Skip to content

'Both are alike, and both alike we like': sovereignty and amity in Shakespeare's King John

Research output: Contribution to journalArticlepeer-review

This essay offers a new way of interpreting Shakespeare's King John by showing that amity is one of its central themes and is inextricably connected with the play's construction of sovereignty. In the play, amity primarily refers to political accord or harmony within a country or between countries, but is conceptualised in and through the rhetoric of idealised male friendship and sworn brotherhood. The essay demonstrates the way in which the play contrasts a friendship between two reigning sovereigns, which ends in enmity and war, with hierarchal friendships between King John and his two most trusted followers, Hubert and the Bastard, that create amity and peace within England.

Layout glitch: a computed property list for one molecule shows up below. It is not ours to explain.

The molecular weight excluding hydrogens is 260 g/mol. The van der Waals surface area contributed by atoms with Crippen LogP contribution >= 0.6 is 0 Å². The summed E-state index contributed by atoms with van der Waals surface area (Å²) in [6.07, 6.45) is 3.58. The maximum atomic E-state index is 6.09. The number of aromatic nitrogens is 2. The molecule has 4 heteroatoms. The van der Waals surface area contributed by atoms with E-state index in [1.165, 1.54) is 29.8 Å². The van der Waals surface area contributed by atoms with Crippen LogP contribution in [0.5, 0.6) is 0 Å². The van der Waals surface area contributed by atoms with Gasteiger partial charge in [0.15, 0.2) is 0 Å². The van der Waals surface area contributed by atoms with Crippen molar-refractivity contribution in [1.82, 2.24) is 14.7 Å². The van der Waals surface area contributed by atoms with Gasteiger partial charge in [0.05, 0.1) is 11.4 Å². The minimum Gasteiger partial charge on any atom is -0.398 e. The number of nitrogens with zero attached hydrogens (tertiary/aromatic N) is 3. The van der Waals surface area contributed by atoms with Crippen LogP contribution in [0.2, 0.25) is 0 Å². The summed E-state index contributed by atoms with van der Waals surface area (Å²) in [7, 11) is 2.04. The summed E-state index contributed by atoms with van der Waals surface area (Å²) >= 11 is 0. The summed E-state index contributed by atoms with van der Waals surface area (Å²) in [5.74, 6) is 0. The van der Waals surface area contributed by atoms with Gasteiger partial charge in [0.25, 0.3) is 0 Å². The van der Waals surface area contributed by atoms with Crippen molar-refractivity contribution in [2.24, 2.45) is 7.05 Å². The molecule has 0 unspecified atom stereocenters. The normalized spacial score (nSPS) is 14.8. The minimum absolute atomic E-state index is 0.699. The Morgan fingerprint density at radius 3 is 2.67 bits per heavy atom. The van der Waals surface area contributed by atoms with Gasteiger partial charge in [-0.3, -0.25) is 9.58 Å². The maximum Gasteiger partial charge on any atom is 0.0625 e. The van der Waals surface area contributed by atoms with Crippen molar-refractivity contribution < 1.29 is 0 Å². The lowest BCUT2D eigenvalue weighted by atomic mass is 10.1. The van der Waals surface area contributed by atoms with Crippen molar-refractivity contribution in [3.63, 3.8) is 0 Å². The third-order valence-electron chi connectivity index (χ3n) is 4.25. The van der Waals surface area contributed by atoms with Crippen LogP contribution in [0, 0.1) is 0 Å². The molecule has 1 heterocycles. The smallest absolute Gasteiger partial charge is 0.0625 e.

Original languageEnglish
Pages (from-to)38-58
Number of pages21
JournalLiterature & History
Volume20
Issue number1
Publication statusPublished - 2011

Related information

Relations Get citation (various referencing formats)

ID: 78264